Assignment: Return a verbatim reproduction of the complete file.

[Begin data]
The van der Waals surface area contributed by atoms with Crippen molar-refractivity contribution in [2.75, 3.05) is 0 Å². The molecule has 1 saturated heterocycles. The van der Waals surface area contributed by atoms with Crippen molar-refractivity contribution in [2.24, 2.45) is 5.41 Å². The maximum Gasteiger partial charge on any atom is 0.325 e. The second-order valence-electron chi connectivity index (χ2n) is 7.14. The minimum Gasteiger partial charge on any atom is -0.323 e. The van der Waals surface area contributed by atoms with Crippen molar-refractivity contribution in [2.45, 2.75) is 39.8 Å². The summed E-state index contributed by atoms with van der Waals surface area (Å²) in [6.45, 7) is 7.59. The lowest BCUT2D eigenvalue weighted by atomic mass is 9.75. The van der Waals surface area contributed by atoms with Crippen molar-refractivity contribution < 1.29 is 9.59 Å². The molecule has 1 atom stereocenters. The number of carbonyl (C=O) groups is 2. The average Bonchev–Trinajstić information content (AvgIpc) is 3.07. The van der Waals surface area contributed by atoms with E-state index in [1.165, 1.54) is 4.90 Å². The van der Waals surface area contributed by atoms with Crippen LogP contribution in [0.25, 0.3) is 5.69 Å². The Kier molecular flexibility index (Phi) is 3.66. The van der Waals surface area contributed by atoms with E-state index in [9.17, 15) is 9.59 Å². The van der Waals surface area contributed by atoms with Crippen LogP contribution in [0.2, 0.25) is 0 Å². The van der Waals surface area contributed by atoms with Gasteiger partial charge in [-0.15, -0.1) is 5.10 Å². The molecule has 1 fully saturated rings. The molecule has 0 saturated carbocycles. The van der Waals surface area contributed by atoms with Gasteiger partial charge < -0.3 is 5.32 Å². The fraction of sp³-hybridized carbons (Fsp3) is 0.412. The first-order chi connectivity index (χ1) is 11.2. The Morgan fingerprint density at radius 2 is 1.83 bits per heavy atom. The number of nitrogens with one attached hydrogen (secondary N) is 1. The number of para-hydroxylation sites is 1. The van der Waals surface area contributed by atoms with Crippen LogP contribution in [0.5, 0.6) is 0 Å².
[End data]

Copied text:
The van der Waals surface area contributed by atoms with Crippen molar-refractivity contribution in [2.75, 3.05) is 0 Å². The molecule has 1 saturated heterocycles. The van der Waals surface area contributed by atoms with Crippen molar-refractivity contribution in [2.24, 2.45) is 5.41 Å². The maximum Gasteiger partial charge on any atom is 0.325 e. The second-order valence-electron chi connectivity index (χ2n) is 7.14. The minimum Gasteiger partial charge on any atom is -0.323 e. The van der Waals surface area contributed by atoms with Crippen molar-refractivity contribution in [2.45, 2.75) is 39.8 Å². The summed E-state index contributed by atoms with van der Waals surface area (Å²) in [6.45, 7) is 7.59. The lowest BCUT2D eigenvalue weighted by atomic mass is 9.75. The van der Waals surface area contributed by atoms with Crippen molar-refractivity contribution < 1.29 is 9.59 Å². The molecule has 1 atom stereocenters. The number of carbonyl (C=O) groups is 2. The average Bonchev–Trinajstić information content (AvgIpc) is 3.07. The van der Waals surface area contributed by atoms with E-state index in [1.165, 1.54) is 4.90 Å². The van der Waals surface area contributed by atoms with Crippen LogP contribution in [0.25, 0.3) is 5.69 Å². The Kier molecular flexibility index (Phi) is 3.66. The van der Waals surface area contributed by atoms with E-state index in [9.17, 15) is 9.59 Å². The van der Waals surface area contributed by atoms with Crippen LogP contribution in [0.2, 0.25) is 0 Å². The van der Waals surface area contributed by atoms with Gasteiger partial charge in [-0.15, -0.1) is 5.10 Å². The molecule has 1 fully saturated rings. The molecule has 0 saturated carbocycles. The van der Waals surface area contributed by atoms with Gasteiger partial charge < -0.3 is 5.32 Å². The fraction of sp³-hybridized carbons (Fsp3) is 0.412. The first-order chi connectivity index (χ1) is 11.2. The Morgan fingerprint density at radius 2 is 1.83 bits per heavy atom. The number of nitrogens with one attached hydrogen (secondary N) is 1. The number of para-hydroxylation sites is 1. The van der Waals surface area contributed by atoms with Crippen LogP contribution in [0.5, 0.6) is 0 Å².